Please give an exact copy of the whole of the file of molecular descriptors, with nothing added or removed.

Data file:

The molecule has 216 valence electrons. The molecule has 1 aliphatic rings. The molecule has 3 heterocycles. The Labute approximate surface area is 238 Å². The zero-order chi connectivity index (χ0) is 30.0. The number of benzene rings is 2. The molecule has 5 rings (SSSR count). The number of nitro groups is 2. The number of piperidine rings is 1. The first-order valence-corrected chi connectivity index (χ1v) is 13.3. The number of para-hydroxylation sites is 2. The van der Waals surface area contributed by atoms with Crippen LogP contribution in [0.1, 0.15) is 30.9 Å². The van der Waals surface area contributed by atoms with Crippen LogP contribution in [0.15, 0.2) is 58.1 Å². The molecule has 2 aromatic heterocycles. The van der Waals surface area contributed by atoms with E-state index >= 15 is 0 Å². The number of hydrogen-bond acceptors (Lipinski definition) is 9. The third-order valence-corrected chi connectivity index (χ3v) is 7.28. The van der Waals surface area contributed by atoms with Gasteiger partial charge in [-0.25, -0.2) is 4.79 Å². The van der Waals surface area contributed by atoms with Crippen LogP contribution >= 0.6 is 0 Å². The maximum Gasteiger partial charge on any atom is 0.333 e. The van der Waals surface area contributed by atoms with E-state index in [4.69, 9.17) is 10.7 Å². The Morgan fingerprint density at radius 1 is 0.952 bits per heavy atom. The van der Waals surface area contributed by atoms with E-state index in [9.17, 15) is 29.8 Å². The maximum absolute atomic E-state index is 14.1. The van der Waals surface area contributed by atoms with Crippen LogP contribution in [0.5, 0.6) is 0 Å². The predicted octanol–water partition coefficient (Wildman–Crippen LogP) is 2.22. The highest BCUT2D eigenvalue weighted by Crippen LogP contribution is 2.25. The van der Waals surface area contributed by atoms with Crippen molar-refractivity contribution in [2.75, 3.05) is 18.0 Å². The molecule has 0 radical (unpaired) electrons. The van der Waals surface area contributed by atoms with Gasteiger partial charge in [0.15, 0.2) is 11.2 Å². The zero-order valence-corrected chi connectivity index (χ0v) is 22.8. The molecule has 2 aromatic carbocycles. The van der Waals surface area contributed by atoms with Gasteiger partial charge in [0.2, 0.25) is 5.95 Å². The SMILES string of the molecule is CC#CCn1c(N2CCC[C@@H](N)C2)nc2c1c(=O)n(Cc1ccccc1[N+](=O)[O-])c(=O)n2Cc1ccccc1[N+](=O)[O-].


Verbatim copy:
The molecule has 216 valence electrons. The molecule has 1 aliphatic rings. The molecule has 3 heterocycles. The Labute approximate surface area is 238 Å². The zero-order chi connectivity index (χ0) is 30.0. The number of benzene rings is 2. The molecule has 5 rings (SSSR count). The number of nitro groups is 2. The number of piperidine rings is 1. The first-order valence-corrected chi connectivity index (χ1v) is 13.3. The number of para-hydroxylation sites is 2. The van der Waals surface area contributed by atoms with Crippen LogP contribution in [0.1, 0.15) is 30.9 Å². The van der Waals surface area contributed by atoms with Crippen LogP contribution in [0.15, 0.2) is 58.1 Å². The molecule has 2 aromatic heterocycles. The van der Waals surface area contributed by atoms with E-state index >= 15 is 0 Å². The number of hydrogen-bond acceptors (Lipinski definition) is 9. The third-order valence-corrected chi connectivity index (χ3v) is 7.28. The van der Waals surface area contributed by atoms with Gasteiger partial charge in [-0.25, -0.2) is 4.79 Å². The van der Waals surface area contributed by atoms with Crippen LogP contribution >= 0.6 is 0 Å². The maximum Gasteiger partial charge on any atom is 0.333 e. The van der Waals surface area contributed by atoms with E-state index in [4.69, 9.17) is 10.7 Å². The Morgan fingerprint density at radius 1 is 0.952 bits per heavy atom. The van der Waals surface area contributed by atoms with E-state index in [9.17, 15) is 29.8 Å². The maximum absolute atomic E-state index is 14.1. The van der Waals surface area contributed by atoms with Crippen LogP contribution in [0.5, 0.6) is 0 Å². The predicted octanol–water partition coefficient (Wildman–Crippen LogP) is 2.22. The highest BCUT2D eigenvalue weighted by Crippen LogP contribution is 2.25. The van der Waals surface area contributed by atoms with Crippen molar-refractivity contribution in [2.75, 3.05) is 18.0 Å². The molecule has 0 radical (unpaired) electrons. The van der Waals surface area contributed by atoms with Gasteiger partial charge in [0.15, 0.2) is 11.2 Å². The zero-order valence-corrected chi connectivity index (χ0v) is 22.8. The molecule has 2 aromatic carbocycles. The van der Waals surface area contributed by atoms with Gasteiger partial charge in [0.2, 0.25) is 5.95 Å². The SMILES string of the molecule is CC#CCn1c(N2CCC[C@@H](N)C2)nc2c1c(=O)n(Cc1ccccc1[N+](=O)[O-])c(=O)n2Cc1ccccc1[N+](=O)[O-].